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America’s Original Superstore, Sears, Files for Bankruptcy

Bankruptcy Lawyer Bryan W. Stone answers the question: “What is Chapter 11 Bankruptcy?”

 

Sears, Roebuck & Company, commonly known just as Sears, was founded following the Civil War. Since then, the company has grown and expanded, becoming a popular place for people to shop all across America. Sears has sold a wide variety of items through stores and catalogs, such as clothes, toys, appliances, and even tombstones. As time went on, more and more competition popped up, taking away some of Sears’ clientele. Stores like Walmart and Home Depot became difficult to compete with given their low prices. Additionally, online retailers like Amazon significantly cut into Sears’ customer base. With all of this competition and its decline in sales, Sears has filed for Chapter 11 bankruptcy, according to the New York Times.

 

Sears-Charlotte-Monroe-Mooresville-Lake-Norman-Bankruptcy-Law-Firm-300x225Chapter 11 bankruptcy is a type of “reorganization” bankruptcy. It allows businesses to reorganize their debt to make it more manageable. Chapter 11 bankruptcy is available to both businesses and individuals, but the majority of filings are for businesses. In this type of bankruptcy, the debtor retains possession of their assets, as a debtor in possession, but is subjected to oversight of the bankruptcy court.

 

Sears filed bankruptcy in an attempt to make it through the holiday season. The bankruptcy was filed in the Federal Bankruptcy Court in New York. In order for this bankruptcy to be successful to Sears and give them the opportunity to continue on in the future, the creditors will need to agree that the debts should be reorganized, rather than the company be liquidized in a Chapter 7 bankruptcy. Even reorganizing the debt, Sears is going to be closing 142 stores that have been deems to be unprofitable. Closing 142 stores means that thousands of people will be losing their jobs. Managers of the company hope that this reorganization will result in a the company’s fortunes being turned around, instead of all 68,000 individuals employed by the company losing their jobs.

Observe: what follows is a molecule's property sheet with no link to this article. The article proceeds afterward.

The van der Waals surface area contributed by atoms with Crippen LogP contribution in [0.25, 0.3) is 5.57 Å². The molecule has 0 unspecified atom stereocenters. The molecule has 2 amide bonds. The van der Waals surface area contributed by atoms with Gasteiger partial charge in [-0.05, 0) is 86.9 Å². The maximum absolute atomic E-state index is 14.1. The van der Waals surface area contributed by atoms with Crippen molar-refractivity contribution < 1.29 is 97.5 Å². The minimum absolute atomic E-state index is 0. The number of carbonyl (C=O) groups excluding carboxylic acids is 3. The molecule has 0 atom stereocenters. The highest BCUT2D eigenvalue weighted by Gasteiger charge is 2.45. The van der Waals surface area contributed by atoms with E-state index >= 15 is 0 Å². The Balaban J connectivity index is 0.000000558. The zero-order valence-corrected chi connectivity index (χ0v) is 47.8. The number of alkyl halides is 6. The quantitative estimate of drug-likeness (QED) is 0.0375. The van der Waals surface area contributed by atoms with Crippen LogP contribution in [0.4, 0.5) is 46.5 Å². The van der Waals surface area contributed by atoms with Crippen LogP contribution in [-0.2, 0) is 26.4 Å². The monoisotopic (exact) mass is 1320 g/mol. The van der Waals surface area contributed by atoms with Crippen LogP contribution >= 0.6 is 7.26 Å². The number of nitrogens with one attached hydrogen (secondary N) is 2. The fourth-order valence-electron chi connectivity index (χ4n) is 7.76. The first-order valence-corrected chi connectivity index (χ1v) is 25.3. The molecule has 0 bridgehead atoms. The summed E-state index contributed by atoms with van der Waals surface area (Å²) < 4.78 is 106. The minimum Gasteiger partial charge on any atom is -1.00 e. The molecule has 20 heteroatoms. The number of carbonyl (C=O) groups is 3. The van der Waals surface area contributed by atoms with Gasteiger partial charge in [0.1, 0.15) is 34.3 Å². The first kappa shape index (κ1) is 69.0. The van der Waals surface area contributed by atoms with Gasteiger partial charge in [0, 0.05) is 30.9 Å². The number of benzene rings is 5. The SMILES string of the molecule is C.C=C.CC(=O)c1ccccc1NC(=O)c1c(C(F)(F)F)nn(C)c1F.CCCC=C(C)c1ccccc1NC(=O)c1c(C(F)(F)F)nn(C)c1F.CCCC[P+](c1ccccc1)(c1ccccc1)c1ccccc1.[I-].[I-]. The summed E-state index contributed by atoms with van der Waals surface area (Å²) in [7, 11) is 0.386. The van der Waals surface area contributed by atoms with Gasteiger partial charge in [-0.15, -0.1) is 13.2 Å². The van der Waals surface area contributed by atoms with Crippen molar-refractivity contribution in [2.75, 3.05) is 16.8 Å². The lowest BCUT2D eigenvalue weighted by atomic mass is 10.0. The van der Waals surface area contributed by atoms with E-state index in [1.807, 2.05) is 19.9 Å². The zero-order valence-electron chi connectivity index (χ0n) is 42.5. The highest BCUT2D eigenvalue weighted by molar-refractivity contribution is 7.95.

Chapter 11 bankruptcy begins with the voluntary petition of the debtor being filed in the proper location of the United States Bankruptcy Court. The petition includes information like the assets and liabilities of the debtor, current income and expenses, contracts and unexpired leases, and a statement of current financial affairs. Additionally, a plan of reorganization will be submitted to the court. There will be a confirmation hearing to determine whether or not the reorganization plan will be confirmed.

 

Bankruptcy sometimes carries an unfortunate stigma that can discourage people, or businesses, to not utilize the help it can provide. Bankruptcy can be an excellent tool to get a person or business back on track and set them up for a better financial future. If the Chapter 11 bankruptcy is successful, Sears can hopefully bounce back to the powerhouse it was before. The same goes for individuals. A bankruptcy can be a strategic tool to give an individual a better future. Whatever chapter of bankruptcy you might be considering, the experienced bankruptcy attorneys at Arnold & Smith, PLLC are here to help you. Our attorneys are well versed in Chapter 7, 11, and 13 bankruptcy. We want to help you get on track to a better financial future. Contact us today for a consultation. We want to guide you through the bankruptcy process so that you can begin toward a better financial future. If you are contemplating bankruptcy in the Mecklenburg County, Iredell County or Union County area, please call the skilled lawyers at Arnold & Smith, PLLC at 704-370-2828 or find additional resources here.

 

Source:

https://www.nytimes.com/2018/10/14/business/sears-bankruptcy-filing-chapter-11.html

http://www.uscourts.gov/services-forms/bankruptcy/bankruptcy-basics/chapter-11-bankruptcy-basics

 

 

Image Credit:

https://commons.wikimedia.org/wiki/File:Sears_Dover_Mall_closing_sale.jpg

By Dough4872 [CC BY-SA 3.0 (https://creativecommons.org/licenses/by-sa/3.0)], from Wikimedia Commons

 

 

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